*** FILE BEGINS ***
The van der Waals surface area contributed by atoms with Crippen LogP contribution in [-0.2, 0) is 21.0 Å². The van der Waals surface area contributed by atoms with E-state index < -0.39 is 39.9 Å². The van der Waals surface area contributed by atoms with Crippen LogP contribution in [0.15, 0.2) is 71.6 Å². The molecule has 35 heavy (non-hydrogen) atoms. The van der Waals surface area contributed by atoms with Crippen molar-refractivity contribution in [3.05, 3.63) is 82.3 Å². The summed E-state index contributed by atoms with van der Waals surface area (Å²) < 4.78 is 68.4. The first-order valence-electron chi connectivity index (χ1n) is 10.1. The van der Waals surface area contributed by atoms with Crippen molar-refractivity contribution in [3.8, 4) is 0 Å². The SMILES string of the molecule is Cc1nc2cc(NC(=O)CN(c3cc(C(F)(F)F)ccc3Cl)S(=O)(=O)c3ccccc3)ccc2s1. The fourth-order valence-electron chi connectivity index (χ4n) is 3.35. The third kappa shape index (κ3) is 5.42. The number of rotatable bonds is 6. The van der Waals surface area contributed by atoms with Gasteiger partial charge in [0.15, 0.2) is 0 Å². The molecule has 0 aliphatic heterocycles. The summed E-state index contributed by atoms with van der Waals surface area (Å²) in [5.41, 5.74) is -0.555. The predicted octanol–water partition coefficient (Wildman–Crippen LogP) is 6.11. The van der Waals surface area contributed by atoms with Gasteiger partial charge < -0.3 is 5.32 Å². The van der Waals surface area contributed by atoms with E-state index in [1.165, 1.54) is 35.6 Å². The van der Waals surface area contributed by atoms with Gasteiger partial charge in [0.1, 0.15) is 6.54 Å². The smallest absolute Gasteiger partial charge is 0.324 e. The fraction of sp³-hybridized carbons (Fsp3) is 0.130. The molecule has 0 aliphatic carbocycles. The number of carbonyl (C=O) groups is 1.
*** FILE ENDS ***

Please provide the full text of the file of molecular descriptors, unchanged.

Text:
The van der Waals surface area contributed by atoms with Crippen LogP contribution in [-0.2, 0) is 21.0 Å². The van der Waals surface area contributed by atoms with E-state index < -0.39 is 39.9 Å². The van der Waals surface area contributed by atoms with Crippen LogP contribution in [0.15, 0.2) is 71.6 Å². The molecule has 35 heavy (non-hydrogen) atoms. The van der Waals surface area contributed by atoms with Crippen molar-refractivity contribution in [3.05, 3.63) is 82.3 Å². The summed E-state index contributed by atoms with van der Waals surface area (Å²) < 4.78 is 68.4. The first-order valence-electron chi connectivity index (χ1n) is 10.1. The van der Waals surface area contributed by atoms with Crippen molar-refractivity contribution in [3.8, 4) is 0 Å². The SMILES string of the molecule is Cc1nc2cc(NC(=O)CN(c3cc(C(F)(F)F)ccc3Cl)S(=O)(=O)c3ccccc3)ccc2s1. The fourth-order valence-electron chi connectivity index (χ4n) is 3.35. The third kappa shape index (κ3) is 5.42. The number of rotatable bonds is 6. The van der Waals surface area contributed by atoms with Gasteiger partial charge in [0.15, 0.2) is 0 Å². The molecule has 0 aliphatic heterocycles. The summed E-state index contributed by atoms with van der Waals surface area (Å²) in [5.41, 5.74) is -0.555. The predicted octanol–water partition coefficient (Wildman–Crippen LogP) is 6.11. The van der Waals surface area contributed by atoms with Gasteiger partial charge < -0.3 is 5.32 Å². The van der Waals surface area contributed by atoms with E-state index in [1.165, 1.54) is 35.6 Å². The van der Waals surface area contributed by atoms with Gasteiger partial charge in [0.1, 0.15) is 6.54 Å². The smallest absolute Gasteiger partial charge is 0.324 e. The fraction of sp³-hybridized carbons (Fsp3) is 0.130. The molecule has 0 aliphatic carbocycles. The number of carbonyl (C=O) groups is 1.